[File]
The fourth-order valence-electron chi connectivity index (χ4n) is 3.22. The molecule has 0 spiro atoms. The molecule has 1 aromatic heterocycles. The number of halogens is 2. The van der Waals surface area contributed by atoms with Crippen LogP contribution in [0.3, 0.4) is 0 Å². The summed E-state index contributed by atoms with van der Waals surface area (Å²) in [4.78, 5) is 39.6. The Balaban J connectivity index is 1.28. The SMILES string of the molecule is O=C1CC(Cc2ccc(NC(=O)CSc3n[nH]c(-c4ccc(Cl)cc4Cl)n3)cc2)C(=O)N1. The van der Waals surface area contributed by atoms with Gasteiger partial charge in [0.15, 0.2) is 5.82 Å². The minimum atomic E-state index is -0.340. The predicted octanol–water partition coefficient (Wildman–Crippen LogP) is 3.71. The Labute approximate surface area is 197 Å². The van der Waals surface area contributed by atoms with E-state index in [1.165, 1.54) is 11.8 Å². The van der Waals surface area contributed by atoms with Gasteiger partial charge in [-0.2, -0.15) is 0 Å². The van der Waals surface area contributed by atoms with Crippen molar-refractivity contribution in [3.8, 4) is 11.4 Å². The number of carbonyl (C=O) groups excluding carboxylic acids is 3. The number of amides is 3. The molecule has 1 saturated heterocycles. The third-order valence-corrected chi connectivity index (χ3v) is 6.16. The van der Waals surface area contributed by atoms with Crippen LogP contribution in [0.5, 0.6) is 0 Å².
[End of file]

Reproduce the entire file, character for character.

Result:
The fourth-order valence-electron chi connectivity index (χ4n) is 3.22. The molecule has 0 spiro atoms. The molecule has 1 aromatic heterocycles. The number of halogens is 2. The van der Waals surface area contributed by atoms with Crippen LogP contribution in [0.3, 0.4) is 0 Å². The summed E-state index contributed by atoms with van der Waals surface area (Å²) in [4.78, 5) is 39.6. The Balaban J connectivity index is 1.28. The SMILES string of the molecule is O=C1CC(Cc2ccc(NC(=O)CSc3n[nH]c(-c4ccc(Cl)cc4Cl)n3)cc2)C(=O)N1. The van der Waals surface area contributed by atoms with Gasteiger partial charge in [0.15, 0.2) is 5.82 Å². The minimum atomic E-state index is -0.340. The predicted octanol–water partition coefficient (Wildman–Crippen LogP) is 3.71. The Labute approximate surface area is 197 Å². The van der Waals surface area contributed by atoms with E-state index in [1.165, 1.54) is 11.8 Å². The van der Waals surface area contributed by atoms with Gasteiger partial charge in [-0.2, -0.15) is 0 Å². The van der Waals surface area contributed by atoms with Crippen molar-refractivity contribution in [3.8, 4) is 11.4 Å². The number of carbonyl (C=O) groups excluding carboxylic acids is 3. The number of amides is 3. The molecule has 1 saturated heterocycles. The third-order valence-corrected chi connectivity index (χ3v) is 6.16. The van der Waals surface area contributed by atoms with Crippen LogP contribution in [0.5, 0.6) is 0 Å².